It is claimed that prostitution is mankind’s oldest profession. However, hardly do people, especially women engage in prostitution for pleasure. It is hardship that often pushes women into this difficult job. Things become even more challenging for these women because of legislation that makes prostitution illegal. There have therefore been growing calls that prostitution should be decriminalised. There appears to be a particularly pressing need to decriminalise South African sex work.
This is because perhaps no where are prostitutes are as vulnerable due to legislation that criminalises sex work than as they are in south Africa. There have been rising calls for the South African government to decriminalise South African sex work because of the extreme risks suffered by South African sex workers as a result of operating under cover. A really interesting article at Human Right Watch has looked at this issue. The article states that,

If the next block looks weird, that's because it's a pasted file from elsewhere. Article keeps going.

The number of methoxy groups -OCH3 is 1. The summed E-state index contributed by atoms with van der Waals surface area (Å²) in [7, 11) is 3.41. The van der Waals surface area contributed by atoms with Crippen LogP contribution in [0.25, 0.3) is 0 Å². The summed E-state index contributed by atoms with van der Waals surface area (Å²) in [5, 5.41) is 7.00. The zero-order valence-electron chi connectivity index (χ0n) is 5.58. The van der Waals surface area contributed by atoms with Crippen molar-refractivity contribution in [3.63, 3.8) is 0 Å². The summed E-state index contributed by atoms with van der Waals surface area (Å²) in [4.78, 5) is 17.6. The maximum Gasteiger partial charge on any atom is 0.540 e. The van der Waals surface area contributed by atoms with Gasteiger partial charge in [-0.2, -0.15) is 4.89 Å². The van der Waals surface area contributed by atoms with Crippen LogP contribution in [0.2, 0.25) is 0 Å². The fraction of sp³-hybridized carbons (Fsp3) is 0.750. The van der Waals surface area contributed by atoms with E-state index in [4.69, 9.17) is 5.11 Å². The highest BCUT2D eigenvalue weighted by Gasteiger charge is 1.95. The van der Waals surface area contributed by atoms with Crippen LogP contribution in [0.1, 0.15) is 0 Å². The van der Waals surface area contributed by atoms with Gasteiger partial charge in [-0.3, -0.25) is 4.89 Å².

South African authorities are compromising the safety and well-being of women and obstructing efforts to end the HIV pandemic by treating sex work as a crime, Human Rights Watch and the Sex Workers Education and Advocacy Task-force (SWEAT) said in a report released today. South Africa should decriminalise the exchange of sex for money by consenting adults.
“Sex workers in South Africa face arrest, detention, harassment, and abuse from police, which also deters them from reporting rape or other brutal attacks against them,” said Liesl Gerntholtz, acting deputy executive director for programme at Human Rights Watch. “All over the world we and other rights groups find the same patterns of abuse where sex work is criminalized.”
The 70-page report, “Why Sex Work Should be Decriminalised in South Africa,” documents violence experienced by sex workers in South Africa, and their difficulties in reporting crimes and creating safe places to work. Sex workers also reported being sexually exploited by police and forced to pay bribes to officers.
See full story here.